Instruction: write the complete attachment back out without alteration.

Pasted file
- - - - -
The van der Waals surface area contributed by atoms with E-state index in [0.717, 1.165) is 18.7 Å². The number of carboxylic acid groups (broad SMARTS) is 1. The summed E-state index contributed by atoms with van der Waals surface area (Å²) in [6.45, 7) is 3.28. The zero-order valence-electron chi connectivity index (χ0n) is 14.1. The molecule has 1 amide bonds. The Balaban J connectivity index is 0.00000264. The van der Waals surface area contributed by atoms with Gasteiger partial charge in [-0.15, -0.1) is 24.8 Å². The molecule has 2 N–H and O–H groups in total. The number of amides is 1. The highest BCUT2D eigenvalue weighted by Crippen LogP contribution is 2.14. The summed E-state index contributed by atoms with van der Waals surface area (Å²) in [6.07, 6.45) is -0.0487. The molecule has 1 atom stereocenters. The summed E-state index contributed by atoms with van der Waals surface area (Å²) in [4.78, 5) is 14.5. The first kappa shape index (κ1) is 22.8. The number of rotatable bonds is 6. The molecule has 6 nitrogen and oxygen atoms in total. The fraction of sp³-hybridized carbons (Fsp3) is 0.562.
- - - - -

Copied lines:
The van der Waals surface area contributed by atoms with E-state index in [0.717, 1.165) is 18.7 Å². The number of carboxylic acid groups (broad SMARTS) is 1. The summed E-state index contributed by atoms with van der Waals surface area (Å²) in [6.45, 7) is 3.28. The zero-order valence-electron chi connectivity index (χ0n) is 14.1. The molecule has 1 amide bonds. The Balaban J connectivity index is 0.00000264. The van der Waals surface area contributed by atoms with Gasteiger partial charge in [-0.15, -0.1) is 24.8 Å². The molecule has 2 N–H and O–H groups in total. The number of amides is 1. The highest BCUT2D eigenvalue weighted by Crippen LogP contribution is 2.14. The summed E-state index contributed by atoms with van der Waals surface area (Å²) in [6.07, 6.45) is -0.0487. The molecule has 1 atom stereocenters. The summed E-state index contributed by atoms with van der Waals surface area (Å²) in [4.78, 5) is 14.5. The first kappa shape index (κ1) is 22.8. The number of rotatable bonds is 6. The molecule has 6 nitrogen and oxygen atoms in total. The fraction of sp³-hybridized carbons (Fsp3) is 0.562.